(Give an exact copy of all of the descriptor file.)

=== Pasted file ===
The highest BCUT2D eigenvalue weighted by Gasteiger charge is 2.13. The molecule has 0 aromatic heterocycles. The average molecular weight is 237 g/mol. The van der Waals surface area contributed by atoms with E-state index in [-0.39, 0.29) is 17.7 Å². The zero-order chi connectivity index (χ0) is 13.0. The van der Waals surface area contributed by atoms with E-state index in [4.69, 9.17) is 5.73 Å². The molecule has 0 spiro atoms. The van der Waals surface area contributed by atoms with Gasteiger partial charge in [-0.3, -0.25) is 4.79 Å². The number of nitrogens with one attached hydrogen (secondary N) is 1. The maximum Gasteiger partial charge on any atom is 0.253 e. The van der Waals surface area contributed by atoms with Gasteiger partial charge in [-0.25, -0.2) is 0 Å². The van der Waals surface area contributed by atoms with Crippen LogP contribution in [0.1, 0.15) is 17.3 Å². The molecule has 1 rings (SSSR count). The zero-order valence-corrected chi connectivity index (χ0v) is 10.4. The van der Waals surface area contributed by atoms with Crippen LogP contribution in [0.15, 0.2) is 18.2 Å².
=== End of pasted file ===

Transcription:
The highest BCUT2D eigenvalue weighted by Gasteiger charge is 2.13. The molecule has 0 aromatic heterocycles. The average molecular weight is 237 g/mol. The van der Waals surface area contributed by atoms with E-state index in [-0.39, 0.29) is 17.7 Å². The zero-order chi connectivity index (χ0) is 13.0. The van der Waals surface area contributed by atoms with E-state index in [4.69, 9.17) is 5.73 Å². The molecule has 0 spiro atoms. The van der Waals surface area contributed by atoms with Gasteiger partial charge in [-0.3, -0.25) is 4.79 Å². The number of nitrogens with one attached hydrogen (secondary N) is 1. The maximum Gasteiger partial charge on any atom is 0.253 e. The van der Waals surface area contributed by atoms with Gasteiger partial charge in [-0.25, -0.2) is 0 Å². The van der Waals surface area contributed by atoms with Crippen LogP contribution in [0.1, 0.15) is 17.3 Å². The molecule has 1 rings (SSSR count). The zero-order valence-corrected chi connectivity index (χ0v) is 10.4. The van der Waals surface area contributed by atoms with Crippen LogP contribution in [0.15, 0.2) is 18.2 Å².